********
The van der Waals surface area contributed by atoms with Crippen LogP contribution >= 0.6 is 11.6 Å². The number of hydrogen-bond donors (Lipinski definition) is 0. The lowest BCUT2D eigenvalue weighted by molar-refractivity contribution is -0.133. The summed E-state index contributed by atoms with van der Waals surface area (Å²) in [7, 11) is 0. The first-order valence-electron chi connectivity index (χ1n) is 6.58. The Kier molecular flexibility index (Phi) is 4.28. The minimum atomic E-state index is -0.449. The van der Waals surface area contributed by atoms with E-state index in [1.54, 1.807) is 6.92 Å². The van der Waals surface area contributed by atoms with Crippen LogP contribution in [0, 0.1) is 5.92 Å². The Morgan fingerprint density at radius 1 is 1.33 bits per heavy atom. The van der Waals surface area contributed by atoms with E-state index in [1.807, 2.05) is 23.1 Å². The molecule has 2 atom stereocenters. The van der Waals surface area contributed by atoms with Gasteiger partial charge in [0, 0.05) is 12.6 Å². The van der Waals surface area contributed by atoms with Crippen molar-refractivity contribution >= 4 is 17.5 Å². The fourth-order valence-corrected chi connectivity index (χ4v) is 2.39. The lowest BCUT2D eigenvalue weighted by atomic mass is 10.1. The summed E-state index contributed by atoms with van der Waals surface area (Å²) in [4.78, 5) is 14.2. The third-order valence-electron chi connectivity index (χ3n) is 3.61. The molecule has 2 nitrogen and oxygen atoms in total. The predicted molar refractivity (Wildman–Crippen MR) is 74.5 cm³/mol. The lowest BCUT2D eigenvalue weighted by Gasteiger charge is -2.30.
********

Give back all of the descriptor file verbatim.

The van der Waals surface area contributed by atoms with Crippen LogP contribution >= 0.6 is 11.6 Å². The number of hydrogen-bond donors (Lipinski definition) is 0. The lowest BCUT2D eigenvalue weighted by molar-refractivity contribution is -0.133. The summed E-state index contributed by atoms with van der Waals surface area (Å²) in [7, 11) is 0. The first-order valence-electron chi connectivity index (χ1n) is 6.58. The Kier molecular flexibility index (Phi) is 4.28. The minimum atomic E-state index is -0.449. The van der Waals surface area contributed by atoms with E-state index in [1.54, 1.807) is 6.92 Å². The van der Waals surface area contributed by atoms with Crippen LogP contribution in [0, 0.1) is 5.92 Å². The Morgan fingerprint density at radius 1 is 1.33 bits per heavy atom. The van der Waals surface area contributed by atoms with E-state index in [1.807, 2.05) is 23.1 Å². The molecule has 2 atom stereocenters. The van der Waals surface area contributed by atoms with Gasteiger partial charge in [0, 0.05) is 12.6 Å². The van der Waals surface area contributed by atoms with Crippen molar-refractivity contribution >= 4 is 17.5 Å². The fourth-order valence-corrected chi connectivity index (χ4v) is 2.39. The lowest BCUT2D eigenvalue weighted by atomic mass is 10.1. The summed E-state index contributed by atoms with van der Waals surface area (Å²) in [4.78, 5) is 14.2. The third-order valence-electron chi connectivity index (χ3n) is 3.61. The molecule has 2 nitrogen and oxygen atoms in total. The predicted molar refractivity (Wildman–Crippen MR) is 74.5 cm³/mol. The lowest BCUT2D eigenvalue weighted by Gasteiger charge is -2.30.